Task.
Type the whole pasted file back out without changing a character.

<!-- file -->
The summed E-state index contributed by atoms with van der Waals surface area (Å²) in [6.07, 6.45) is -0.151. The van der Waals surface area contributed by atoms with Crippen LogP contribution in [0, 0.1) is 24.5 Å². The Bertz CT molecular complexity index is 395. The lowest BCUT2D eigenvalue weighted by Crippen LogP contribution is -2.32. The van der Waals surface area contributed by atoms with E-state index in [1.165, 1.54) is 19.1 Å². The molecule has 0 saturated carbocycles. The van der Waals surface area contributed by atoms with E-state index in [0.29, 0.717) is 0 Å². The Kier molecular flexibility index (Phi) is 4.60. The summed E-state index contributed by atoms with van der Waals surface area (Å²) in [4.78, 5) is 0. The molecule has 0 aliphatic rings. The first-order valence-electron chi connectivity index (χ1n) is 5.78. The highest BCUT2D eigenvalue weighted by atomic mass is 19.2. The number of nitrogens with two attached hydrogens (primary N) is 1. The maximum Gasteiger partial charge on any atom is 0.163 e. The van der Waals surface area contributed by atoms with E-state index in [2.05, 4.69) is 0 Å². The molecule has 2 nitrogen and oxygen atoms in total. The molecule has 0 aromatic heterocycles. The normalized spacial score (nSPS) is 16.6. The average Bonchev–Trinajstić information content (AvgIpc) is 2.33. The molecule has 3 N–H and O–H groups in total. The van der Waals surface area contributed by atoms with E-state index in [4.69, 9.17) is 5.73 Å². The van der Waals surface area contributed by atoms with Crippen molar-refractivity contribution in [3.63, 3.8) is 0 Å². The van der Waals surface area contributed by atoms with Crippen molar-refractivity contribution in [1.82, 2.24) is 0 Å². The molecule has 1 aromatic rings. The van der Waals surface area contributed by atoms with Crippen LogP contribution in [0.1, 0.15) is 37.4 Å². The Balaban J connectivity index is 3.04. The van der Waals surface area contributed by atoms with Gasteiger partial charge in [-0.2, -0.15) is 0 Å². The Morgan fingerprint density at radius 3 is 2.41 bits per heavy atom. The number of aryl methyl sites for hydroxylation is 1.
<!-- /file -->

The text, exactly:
The summed E-state index contributed by atoms with van der Waals surface area (Å²) in [6.07, 6.45) is -0.151. The van der Waals surface area contributed by atoms with Crippen LogP contribution in [0, 0.1) is 24.5 Å². The Bertz CT molecular complexity index is 395. The lowest BCUT2D eigenvalue weighted by Crippen LogP contribution is -2.32. The van der Waals surface area contributed by atoms with E-state index in [1.165, 1.54) is 19.1 Å². The molecule has 0 saturated carbocycles. The van der Waals surface area contributed by atoms with E-state index in [0.29, 0.717) is 0 Å². The Kier molecular flexibility index (Phi) is 4.60. The summed E-state index contributed by atoms with van der Waals surface area (Å²) in [4.78, 5) is 0. The molecule has 0 aliphatic rings. The first-order valence-electron chi connectivity index (χ1n) is 5.78. The highest BCUT2D eigenvalue weighted by atomic mass is 19.2. The number of nitrogens with two attached hydrogens (primary N) is 1. The maximum Gasteiger partial charge on any atom is 0.163 e. The van der Waals surface area contributed by atoms with E-state index in [2.05, 4.69) is 0 Å². The molecule has 2 nitrogen and oxygen atoms in total. The molecule has 0 aromatic heterocycles. The normalized spacial score (nSPS) is 16.6. The average Bonchev–Trinajstić information content (AvgIpc) is 2.33. The molecule has 3 N–H and O–H groups in total. The van der Waals surface area contributed by atoms with E-state index in [4.69, 9.17) is 5.73 Å². The van der Waals surface area contributed by atoms with Crippen molar-refractivity contribution in [3.63, 3.8) is 0 Å². The van der Waals surface area contributed by atoms with Crippen molar-refractivity contribution in [1.82, 2.24) is 0 Å². The molecule has 1 aromatic rings. The van der Waals surface area contributed by atoms with Crippen LogP contribution in [0.1, 0.15) is 37.4 Å². The Balaban J connectivity index is 3.04. The van der Waals surface area contributed by atoms with Gasteiger partial charge in [-0.2, -0.15) is 0 Å². The Morgan fingerprint density at radius 3 is 2.41 bits per heavy atom. The number of aryl methyl sites for hydroxylation is 1.